coc or nvim.lsp?

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  • lsp-zero.nvim

    A starting point to setup some lsp related features in neovim.

    coc is easier to set up if you start out, since it's one plugin that does everything. the built-in lsp is more modular and requires a bunch of plugins, and some boilerplate for the related plugins to get going. nvim-zero has pretty much all the boilerplate form the different plugins collected in one place.

  • mason.nvim

    Portable package manager for Neovim that runs everywhere Neovim runs. Easily install and manage LSP servers, DAP servers, linters, and formatters.

    native LSP using mason.nvim

  • SonarQube

    Static code analysis for 29 languages.. Your projects are multi-language. So is SonarQube analysis. Find Bugs, Vulnerabilities, Security Hotspots, and Code Smells so you can release quality code every time. Get started analyzing your projects today for free.

  • nvim-lspconfig

    Quickstart configs for Nvim LSP

    Getting the "basic LSP features" is easy with nvim-lspconfig. The minimal config can be like 20 lines of code, where 19 of those is setting up keybindings. It takes literally one line of code to connect the LSP server with Neovim.

  • nvim-cmp

    A completion plugin for neovim coded in Lua.

    The problem then becomes how to get other LSP related plugins to work well with each other. This is where familiarity with lua or vimscript plays an important role. Copy/pasting code from examples and other peoples config sometimes doesn't work, and you need to tweak the code to make it work in your system. I believe this is where a lot people stuggle. Classic example being the autocompletion setup with nvim-cmp.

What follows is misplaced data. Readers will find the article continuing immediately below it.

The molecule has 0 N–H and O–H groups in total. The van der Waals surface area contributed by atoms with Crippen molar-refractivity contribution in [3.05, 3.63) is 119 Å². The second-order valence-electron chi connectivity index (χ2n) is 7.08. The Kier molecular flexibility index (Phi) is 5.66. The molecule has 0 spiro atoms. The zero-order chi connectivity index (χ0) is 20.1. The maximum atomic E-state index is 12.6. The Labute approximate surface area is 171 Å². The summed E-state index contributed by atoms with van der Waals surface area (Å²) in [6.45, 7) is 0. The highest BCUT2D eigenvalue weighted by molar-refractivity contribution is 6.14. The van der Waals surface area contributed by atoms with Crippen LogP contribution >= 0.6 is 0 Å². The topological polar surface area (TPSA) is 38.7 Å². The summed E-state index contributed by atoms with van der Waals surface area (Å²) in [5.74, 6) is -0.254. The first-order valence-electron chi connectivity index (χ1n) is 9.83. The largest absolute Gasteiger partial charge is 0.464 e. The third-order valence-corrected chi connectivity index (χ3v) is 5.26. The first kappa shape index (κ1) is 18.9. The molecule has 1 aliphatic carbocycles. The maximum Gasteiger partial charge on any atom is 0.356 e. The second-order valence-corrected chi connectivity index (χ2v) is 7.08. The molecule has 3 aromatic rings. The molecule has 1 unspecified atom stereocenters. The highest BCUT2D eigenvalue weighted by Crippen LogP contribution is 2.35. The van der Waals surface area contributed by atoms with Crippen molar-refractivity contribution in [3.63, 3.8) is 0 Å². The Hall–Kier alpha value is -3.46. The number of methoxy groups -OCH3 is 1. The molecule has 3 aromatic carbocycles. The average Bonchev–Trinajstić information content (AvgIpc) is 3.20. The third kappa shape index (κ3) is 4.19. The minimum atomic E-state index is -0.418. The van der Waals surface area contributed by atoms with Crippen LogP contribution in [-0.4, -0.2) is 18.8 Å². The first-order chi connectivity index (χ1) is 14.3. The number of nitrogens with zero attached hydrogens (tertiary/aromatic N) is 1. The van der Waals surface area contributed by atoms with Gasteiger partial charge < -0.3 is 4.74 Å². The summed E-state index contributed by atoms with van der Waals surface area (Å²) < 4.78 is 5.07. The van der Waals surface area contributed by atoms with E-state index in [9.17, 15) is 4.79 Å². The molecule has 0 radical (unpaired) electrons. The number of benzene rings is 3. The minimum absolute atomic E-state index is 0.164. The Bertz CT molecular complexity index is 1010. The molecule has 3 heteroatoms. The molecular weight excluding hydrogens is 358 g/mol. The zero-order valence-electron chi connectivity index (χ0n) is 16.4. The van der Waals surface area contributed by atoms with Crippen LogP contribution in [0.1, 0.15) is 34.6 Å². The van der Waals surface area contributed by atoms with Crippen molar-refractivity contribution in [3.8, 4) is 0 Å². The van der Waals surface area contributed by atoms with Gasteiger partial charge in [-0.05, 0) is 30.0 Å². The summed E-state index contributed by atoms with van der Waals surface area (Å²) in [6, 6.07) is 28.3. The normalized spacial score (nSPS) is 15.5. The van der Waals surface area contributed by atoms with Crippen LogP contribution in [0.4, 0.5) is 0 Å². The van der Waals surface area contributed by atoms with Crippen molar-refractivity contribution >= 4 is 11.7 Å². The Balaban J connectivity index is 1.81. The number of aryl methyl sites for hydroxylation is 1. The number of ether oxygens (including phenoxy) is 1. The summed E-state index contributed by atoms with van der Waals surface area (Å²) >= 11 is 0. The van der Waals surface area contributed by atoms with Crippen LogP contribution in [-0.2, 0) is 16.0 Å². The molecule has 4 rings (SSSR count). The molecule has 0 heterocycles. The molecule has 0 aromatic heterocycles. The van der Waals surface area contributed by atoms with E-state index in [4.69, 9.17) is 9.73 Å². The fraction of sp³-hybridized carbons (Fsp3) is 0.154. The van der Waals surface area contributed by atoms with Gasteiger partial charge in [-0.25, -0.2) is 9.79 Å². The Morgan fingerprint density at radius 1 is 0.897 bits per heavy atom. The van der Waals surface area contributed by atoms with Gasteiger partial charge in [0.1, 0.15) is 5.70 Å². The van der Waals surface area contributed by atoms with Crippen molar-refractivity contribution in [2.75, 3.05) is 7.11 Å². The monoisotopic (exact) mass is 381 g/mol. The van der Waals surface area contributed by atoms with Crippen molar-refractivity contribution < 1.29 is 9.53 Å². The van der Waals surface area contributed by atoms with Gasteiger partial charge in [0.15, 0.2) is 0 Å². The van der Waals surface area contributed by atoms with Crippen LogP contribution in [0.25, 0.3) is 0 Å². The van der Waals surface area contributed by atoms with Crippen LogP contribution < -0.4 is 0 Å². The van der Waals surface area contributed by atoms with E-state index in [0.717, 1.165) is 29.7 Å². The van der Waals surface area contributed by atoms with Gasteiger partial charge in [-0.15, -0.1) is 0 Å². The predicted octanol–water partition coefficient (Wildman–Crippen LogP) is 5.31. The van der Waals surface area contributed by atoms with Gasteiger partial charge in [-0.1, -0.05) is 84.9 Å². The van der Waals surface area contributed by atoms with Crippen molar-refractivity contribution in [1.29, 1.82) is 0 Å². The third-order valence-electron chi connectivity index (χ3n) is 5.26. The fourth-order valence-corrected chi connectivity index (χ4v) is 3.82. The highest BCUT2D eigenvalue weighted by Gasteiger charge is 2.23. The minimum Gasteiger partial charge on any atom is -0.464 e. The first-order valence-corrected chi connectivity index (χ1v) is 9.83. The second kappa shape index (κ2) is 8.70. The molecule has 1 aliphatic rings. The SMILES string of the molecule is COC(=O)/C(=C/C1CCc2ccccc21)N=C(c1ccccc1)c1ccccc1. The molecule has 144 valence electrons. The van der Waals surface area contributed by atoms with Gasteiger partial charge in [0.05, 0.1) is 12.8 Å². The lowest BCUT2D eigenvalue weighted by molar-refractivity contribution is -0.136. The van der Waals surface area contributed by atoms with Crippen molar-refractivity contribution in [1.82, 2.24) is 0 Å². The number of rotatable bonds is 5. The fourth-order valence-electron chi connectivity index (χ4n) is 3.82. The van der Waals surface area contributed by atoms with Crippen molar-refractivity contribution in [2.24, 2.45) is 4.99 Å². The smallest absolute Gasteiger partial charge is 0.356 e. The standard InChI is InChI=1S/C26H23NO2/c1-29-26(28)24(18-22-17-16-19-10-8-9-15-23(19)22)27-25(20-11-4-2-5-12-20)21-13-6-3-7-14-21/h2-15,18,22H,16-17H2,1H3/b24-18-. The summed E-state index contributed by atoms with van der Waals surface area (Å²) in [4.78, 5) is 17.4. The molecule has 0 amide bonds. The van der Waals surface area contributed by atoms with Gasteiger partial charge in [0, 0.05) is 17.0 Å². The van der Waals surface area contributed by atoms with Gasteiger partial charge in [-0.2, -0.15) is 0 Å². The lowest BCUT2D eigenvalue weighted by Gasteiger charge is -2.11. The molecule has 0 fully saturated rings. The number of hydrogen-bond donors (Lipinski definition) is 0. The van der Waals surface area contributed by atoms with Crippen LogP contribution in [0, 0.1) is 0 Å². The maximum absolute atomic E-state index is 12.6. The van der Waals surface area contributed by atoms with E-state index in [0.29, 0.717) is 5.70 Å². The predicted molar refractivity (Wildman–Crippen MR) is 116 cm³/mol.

• neovim

    Vim-fork focused on extensibility and usability

    the PR for call hierarchies in neovim's lsp client seems have been merged back in mid-2021

  • litee-calltree.nvim

    Neovim's missing call hierarchy UI

    maybe litee-calltree?

  • helpful

    A better Emacs *help* buffer

    Other things I miss: - Org-mode for outlining, notes, work journaling, org-roam - Introspection of the running environment was unsurpassed, between built in stuff and things like Helpful - Emacs users seemed way less fixated on color themes, aesthetic plugins, and tricking out their UIs. (Insert quips about how hideous a default install is here.) It's a Big Thing in the Neovim community spaces, I would go as far as to say overrepresented. - Direnv support felt a little better - I'm a little nostalgic for Elisp, but Lua(JIT) is great and it's largely a skill/practice issue. Might try out Fennel. - Elisp macros and advising functions in particular were double-edged but sometimes suited the problem at hand so well - No split ecosystem - all Emacs extensions that aren't in core, and much of core, are always Elisp. Neovim has the double-language issue dividing the ecosystem a little bit. I can't read or write VimL and don't care to.

  • InfluxDB

    Build time-series-based applications quickly and at scale.. InfluxDB is the Time Series Platform where developers build real-time applications for analytics, IoT and cloud-native services. Easy to start, it is available in the cloud or on-premises.

  • nix-dotfiles-public-snapshot

    No-history sanitized export of my private dotfiles

    My configs for each are public for the morbidly curious, neither is very clever or sophisticated IMO:

  • neovim-flake

    Personalized Neovim 0.8 config driven from Nix + flakes (by shanesveller)

  • magit

    It's Magit! A Git Porcelain inside Emacs.

    Clear leader by an extremely wide gap is that I miss Magit and none of the Vim-compatible Git tooling is even close. I still drop back into it for gnarly rebases.

NOTE: The number of mentions on this list indicates mentions on common posts plus user suggested alternatives. Hence, a higher number means a more popular project.

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